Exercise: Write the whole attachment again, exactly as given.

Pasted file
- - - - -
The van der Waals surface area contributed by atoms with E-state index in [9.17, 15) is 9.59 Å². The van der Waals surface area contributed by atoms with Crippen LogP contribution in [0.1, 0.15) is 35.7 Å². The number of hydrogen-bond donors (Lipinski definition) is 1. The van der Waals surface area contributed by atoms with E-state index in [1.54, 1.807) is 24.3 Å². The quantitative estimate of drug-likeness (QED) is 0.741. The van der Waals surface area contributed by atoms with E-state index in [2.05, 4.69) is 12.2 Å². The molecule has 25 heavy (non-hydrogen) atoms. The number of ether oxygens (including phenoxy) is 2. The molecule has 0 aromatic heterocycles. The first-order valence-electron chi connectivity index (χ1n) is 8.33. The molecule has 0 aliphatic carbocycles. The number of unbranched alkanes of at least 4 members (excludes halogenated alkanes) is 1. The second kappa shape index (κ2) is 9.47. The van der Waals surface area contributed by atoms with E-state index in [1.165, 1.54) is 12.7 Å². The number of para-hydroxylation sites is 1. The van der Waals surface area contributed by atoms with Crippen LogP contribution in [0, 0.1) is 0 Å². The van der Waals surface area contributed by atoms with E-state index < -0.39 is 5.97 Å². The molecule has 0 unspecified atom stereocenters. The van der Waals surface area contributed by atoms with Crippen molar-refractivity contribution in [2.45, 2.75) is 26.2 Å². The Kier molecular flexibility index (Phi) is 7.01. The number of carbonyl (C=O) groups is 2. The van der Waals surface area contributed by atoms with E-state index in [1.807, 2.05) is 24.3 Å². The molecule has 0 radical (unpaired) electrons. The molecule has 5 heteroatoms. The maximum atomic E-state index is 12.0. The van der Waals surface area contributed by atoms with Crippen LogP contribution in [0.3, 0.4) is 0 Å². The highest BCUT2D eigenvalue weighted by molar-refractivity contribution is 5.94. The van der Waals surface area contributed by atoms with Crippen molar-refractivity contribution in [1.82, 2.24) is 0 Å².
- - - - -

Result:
The van der Waals surface area contributed by atoms with E-state index in [9.17, 15) is 9.59 Å². The van der Waals surface area contributed by atoms with Crippen LogP contribution in [0.1, 0.15) is 35.7 Å². The number of hydrogen-bond donors (Lipinski definition) is 1. The van der Waals surface area contributed by atoms with E-state index in [1.54, 1.807) is 24.3 Å². The quantitative estimate of drug-likeness (QED) is 0.741. The van der Waals surface area contributed by atoms with E-state index in [2.05, 4.69) is 12.2 Å². The molecule has 25 heavy (non-hydrogen) atoms. The number of ether oxygens (including phenoxy) is 2. The molecule has 0 aromatic heterocycles. The first-order valence-electron chi connectivity index (χ1n) is 8.33. The molecule has 0 aliphatic carbocycles. The number of unbranched alkanes of at least 4 members (excludes halogenated alkanes) is 1. The second kappa shape index (κ2) is 9.47. The van der Waals surface area contributed by atoms with E-state index in [1.165, 1.54) is 12.7 Å². The number of para-hydroxylation sites is 1. The van der Waals surface area contributed by atoms with Crippen LogP contribution in [0, 0.1) is 0 Å². The van der Waals surface area contributed by atoms with E-state index < -0.39 is 5.97 Å². The molecule has 0 unspecified atom stereocenters. The van der Waals surface area contributed by atoms with Crippen molar-refractivity contribution in [2.45, 2.75) is 26.2 Å². The Kier molecular flexibility index (Phi) is 7.01. The number of carbonyl (C=O) groups is 2. The van der Waals surface area contributed by atoms with E-state index in [1.807, 2.05) is 24.3 Å². The molecule has 0 radical (unpaired) electrons. The molecule has 5 heteroatoms. The maximum atomic E-state index is 12.0. The van der Waals surface area contributed by atoms with Crippen LogP contribution in [0.3, 0.4) is 0 Å². The highest BCUT2D eigenvalue weighted by molar-refractivity contribution is 5.94. The van der Waals surface area contributed by atoms with Crippen molar-refractivity contribution in [1.82, 2.24) is 0 Å².